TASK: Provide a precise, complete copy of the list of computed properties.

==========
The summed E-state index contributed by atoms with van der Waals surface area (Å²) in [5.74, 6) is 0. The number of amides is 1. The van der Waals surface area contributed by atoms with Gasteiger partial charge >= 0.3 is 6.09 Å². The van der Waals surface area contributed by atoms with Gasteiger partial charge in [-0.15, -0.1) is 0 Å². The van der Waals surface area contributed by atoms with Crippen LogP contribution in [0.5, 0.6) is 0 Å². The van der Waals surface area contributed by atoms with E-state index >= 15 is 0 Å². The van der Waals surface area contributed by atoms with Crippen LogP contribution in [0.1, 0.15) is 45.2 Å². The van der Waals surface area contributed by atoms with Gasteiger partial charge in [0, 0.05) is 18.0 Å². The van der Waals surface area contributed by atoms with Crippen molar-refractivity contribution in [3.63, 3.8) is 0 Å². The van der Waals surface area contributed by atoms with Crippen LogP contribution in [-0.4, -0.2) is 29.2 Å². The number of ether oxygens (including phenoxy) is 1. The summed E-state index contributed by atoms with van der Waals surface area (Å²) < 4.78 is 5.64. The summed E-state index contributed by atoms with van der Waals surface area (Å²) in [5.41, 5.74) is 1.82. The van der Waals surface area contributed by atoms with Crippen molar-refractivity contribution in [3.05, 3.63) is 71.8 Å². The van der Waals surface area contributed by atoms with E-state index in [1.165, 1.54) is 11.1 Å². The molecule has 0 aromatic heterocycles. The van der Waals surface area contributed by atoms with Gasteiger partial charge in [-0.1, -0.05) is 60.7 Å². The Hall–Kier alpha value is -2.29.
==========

The summed E-state index contributed by atoms with van der Waals surface area (Å²) in [5.74, 6) is 0. The number of amides is 1. The van der Waals surface area contributed by atoms with Gasteiger partial charge >= 0.3 is 6.09 Å². The van der Waals surface area contributed by atoms with Gasteiger partial charge in [-0.15, -0.1) is 0 Å². The van der Waals surface area contributed by atoms with Crippen LogP contribution in [0.5, 0.6) is 0 Å². The van der Waals surface area contributed by atoms with E-state index >= 15 is 0 Å². The van der Waals surface area contributed by atoms with Crippen LogP contribution in [0.1, 0.15) is 45.2 Å². The van der Waals surface area contributed by atoms with Gasteiger partial charge in [0, 0.05) is 18.0 Å². The van der Waals surface area contributed by atoms with Crippen molar-refractivity contribution in [3.63, 3.8) is 0 Å². The van der Waals surface area contributed by atoms with Crippen LogP contribution in [-0.4, -0.2) is 29.2 Å². The number of ether oxygens (including phenoxy) is 1. The summed E-state index contributed by atoms with van der Waals surface area (Å²) < 4.78 is 5.64. The summed E-state index contributed by atoms with van der Waals surface area (Å²) in [5.41, 5.74) is 1.82. The van der Waals surface area contributed by atoms with Crippen molar-refractivity contribution in [3.05, 3.63) is 71.8 Å². The van der Waals surface area contributed by atoms with E-state index in [1.165, 1.54) is 11.1 Å². The molecule has 0 aromatic heterocycles. The van der Waals surface area contributed by atoms with Gasteiger partial charge in [-0.1, -0.05) is 60.7 Å². The Hall–Kier alpha value is -2.29.